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Publication numberUS4135522 A
Publication typeGrant
Application numberUS 05/806,681
Publication dateJan 23, 1979
Filing dateJun 15, 1977
Priority dateJun 15, 1977
Publication number05806681, 806681, US 4135522 A, US 4135522A, US-A-4135522, US4135522 A, US4135522A
InventorsDavid E. Hendricks
Original AssigneeHendricks David E
Export CitationBiBTeX, EndNote, RefMan
External Links: USPTO, USPTO Assignment, Espacenet
Ventilated smoking pipe
US 4135522 A
Abstract
A ventilated smoking pipe comprises a bowl having a cavity and an integral stem portion with a short passageway adjacent a bottom portion of the bowl opening into the bowl cavity at one end and into the stem at the remote end. A longitudinal ventilation chamber is formed in the stem communicating with the passageway in the bowl having a substantially uniform cross-section larger than that of the passageway and extending from adjacent the bowl on one end along substantially the entire length of the stem. An air hole is formed in the stem communicating with the ventilation chamber intermediate the end thereof for introducing fresh outside air into the chamber reducing the moisture content and cooling the smoke as it passes through the stem.
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Claims(4)
What is claimed is:
1. A smoking pipe comprising:
a bowl having a cavity for receiving and burning tobacco therein;
a stem integral with said bowl;
a removable mouthpiece open for the passage of air and smoke having a tip for reception in the mouth and an insert portion remote from said tip for insertion into said stem;
a passageway adjacent a bottom portion of said bowl communicating with said bowl cavity;
a longitudinal ventilation chamber in said stem communicating with said passageway having a substantially uniform cross-section larger than that of said passageway and extending from adjacent said bowl on one end along substantially the entire length of said stem and on the other end thereof receiving said insert portion;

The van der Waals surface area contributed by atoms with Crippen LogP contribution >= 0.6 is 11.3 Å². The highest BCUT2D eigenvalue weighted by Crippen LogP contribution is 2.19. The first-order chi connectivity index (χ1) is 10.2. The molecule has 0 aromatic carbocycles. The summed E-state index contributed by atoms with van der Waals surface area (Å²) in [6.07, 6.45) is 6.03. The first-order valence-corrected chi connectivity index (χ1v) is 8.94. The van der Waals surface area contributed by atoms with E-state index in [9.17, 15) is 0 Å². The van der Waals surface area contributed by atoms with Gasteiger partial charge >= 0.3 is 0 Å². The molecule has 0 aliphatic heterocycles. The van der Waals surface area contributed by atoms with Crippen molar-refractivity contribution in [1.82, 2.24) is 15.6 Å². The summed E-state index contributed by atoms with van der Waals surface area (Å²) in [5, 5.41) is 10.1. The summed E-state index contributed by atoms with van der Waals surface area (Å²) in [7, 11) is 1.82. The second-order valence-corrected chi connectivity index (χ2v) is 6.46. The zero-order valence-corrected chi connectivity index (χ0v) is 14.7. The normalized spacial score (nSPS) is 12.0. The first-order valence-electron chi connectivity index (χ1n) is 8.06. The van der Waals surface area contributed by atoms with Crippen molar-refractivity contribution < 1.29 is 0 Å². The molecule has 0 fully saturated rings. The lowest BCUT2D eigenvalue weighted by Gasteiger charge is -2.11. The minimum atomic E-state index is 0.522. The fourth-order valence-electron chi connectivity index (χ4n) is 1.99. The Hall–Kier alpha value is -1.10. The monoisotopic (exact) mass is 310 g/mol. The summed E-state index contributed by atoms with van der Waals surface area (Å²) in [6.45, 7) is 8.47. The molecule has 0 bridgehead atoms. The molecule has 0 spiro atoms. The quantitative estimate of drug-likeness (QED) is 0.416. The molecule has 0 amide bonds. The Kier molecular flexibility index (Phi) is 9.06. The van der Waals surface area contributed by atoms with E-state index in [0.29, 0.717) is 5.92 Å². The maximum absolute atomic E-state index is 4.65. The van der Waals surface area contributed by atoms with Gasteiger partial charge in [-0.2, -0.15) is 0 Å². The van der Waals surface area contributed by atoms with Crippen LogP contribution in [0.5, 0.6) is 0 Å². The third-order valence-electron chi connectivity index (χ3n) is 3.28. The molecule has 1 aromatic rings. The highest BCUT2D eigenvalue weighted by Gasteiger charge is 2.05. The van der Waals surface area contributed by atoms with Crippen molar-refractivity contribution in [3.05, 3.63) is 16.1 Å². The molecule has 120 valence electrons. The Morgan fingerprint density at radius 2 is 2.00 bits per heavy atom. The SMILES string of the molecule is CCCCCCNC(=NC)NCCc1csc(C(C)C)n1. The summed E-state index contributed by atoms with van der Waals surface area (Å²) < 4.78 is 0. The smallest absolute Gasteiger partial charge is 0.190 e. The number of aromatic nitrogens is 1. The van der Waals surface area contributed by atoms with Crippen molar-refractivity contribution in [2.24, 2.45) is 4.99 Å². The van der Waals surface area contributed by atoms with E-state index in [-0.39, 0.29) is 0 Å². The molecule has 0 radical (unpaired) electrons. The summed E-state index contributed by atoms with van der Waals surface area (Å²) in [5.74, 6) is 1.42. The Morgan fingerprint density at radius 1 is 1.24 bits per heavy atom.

an air ventilation hole having a cross-sectional area in the range of 0.00145 to 0.00181 of a square inch formed in said stem communicating with said ventilation chamber intermediate the ends thereof for introducing outside air into said ventilation chamber wherein the smoke and air is evenly blended cooling the smoke passing through said chamber; and
said air ventilation hole being located closely adjacent a free edge of said insert portion when received within said stem approximately 0.625 of an inch from a junction of said passageway and ventilation chamber affording substantially unrestricted introduction of air into said ventilation chamber.
2. The structure set forth in claim 1 wherein said air hole has a diameter of 0.043 of an inch.
3. The structure set forth in claim 1 wherein said insert portion has a cross-sectional area substantially equal to that of said ventilation chamber minimizing the constriction of smoke and air flow therethrough.
4. The structure set forth in claim 1 wherein the diameters of said ventilation chamber and said passageway have a ratio of less than two.
Description
Background of the Invention

It has been heretofore proposed to provide an air ventilation hole in the stem of the pipe for permitting air to enter through the air hole and mix with the smoke passing through the stem thus adding a cooling medium to the smoke before entering the mouth of the smoker. However, the prior proposals have dealt primarily with controlling the amount of air admitted to the smoke passageway within the stem such as by utilizing a thermostatic element in U.S. Pat. No. 2,233,287 and have virtually ignored the problem of even blending of the smoke and air inside the pipe stem. U.S. Pat. No. 1,015,723 discloses a pipe having an air ventilation opening in the stem communicating with the smoke passage which includes apparatus for varying the size of the air orifice. However, no attention is directed to the stem construction. Following the admission of air, the flow is immediately constricted by a reduced diameter passage wherein the flow is restricted and necessarily speeded up. This construction is typical of the prior ventilated smoking devices and does not adequately provide for even blending of the air and smoke prior to reaching the mouth of the smoker. The result is often a distinctive hot and cool mixture entering the mouth.

SUMMARY OF THE INVENTION